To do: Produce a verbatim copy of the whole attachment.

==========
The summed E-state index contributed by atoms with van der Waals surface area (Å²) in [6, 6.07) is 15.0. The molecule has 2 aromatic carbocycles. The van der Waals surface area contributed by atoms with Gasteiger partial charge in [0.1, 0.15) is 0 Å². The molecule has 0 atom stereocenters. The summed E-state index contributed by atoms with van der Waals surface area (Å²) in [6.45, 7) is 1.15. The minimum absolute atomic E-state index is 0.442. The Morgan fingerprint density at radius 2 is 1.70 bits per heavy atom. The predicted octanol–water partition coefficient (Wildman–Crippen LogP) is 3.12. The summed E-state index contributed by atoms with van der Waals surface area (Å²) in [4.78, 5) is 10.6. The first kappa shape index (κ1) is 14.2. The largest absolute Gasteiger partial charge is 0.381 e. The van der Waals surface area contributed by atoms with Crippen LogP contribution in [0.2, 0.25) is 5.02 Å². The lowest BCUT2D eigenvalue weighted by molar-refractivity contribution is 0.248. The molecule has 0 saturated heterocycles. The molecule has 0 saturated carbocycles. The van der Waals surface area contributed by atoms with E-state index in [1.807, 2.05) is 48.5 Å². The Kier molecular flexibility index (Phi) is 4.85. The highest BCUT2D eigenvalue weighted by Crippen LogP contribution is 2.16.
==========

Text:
The summed E-state index contributed by atoms with van der Waals surface area (Å²) in [6, 6.07) is 15.0. The molecule has 2 aromatic carbocycles. The van der Waals surface area contributed by atoms with Gasteiger partial charge in [0.1, 0.15) is 0 Å². The molecule has 0 atom stereocenters. The summed E-state index contributed by atoms with van der Waals surface area (Å²) in [6.45, 7) is 1.15. The minimum absolute atomic E-state index is 0.442. The Morgan fingerprint density at radius 2 is 1.70 bits per heavy atom. The predicted octanol–water partition coefficient (Wildman–Crippen LogP) is 3.12. The summed E-state index contributed by atoms with van der Waals surface area (Å²) in [4.78, 5) is 10.6. The first kappa shape index (κ1) is 14.2. The largest absolute Gasteiger partial charge is 0.381 e. The van der Waals surface area contributed by atoms with Crippen LogP contribution in [0.2, 0.25) is 5.02 Å². The lowest BCUT2D eigenvalue weighted by molar-refractivity contribution is 0.248. The molecule has 0 saturated heterocycles. The molecule has 0 saturated carbocycles. The van der Waals surface area contributed by atoms with E-state index in [1.807, 2.05) is 48.5 Å². The Kier molecular flexibility index (Phi) is 4.85. The highest BCUT2D eigenvalue weighted by Crippen LogP contribution is 2.16.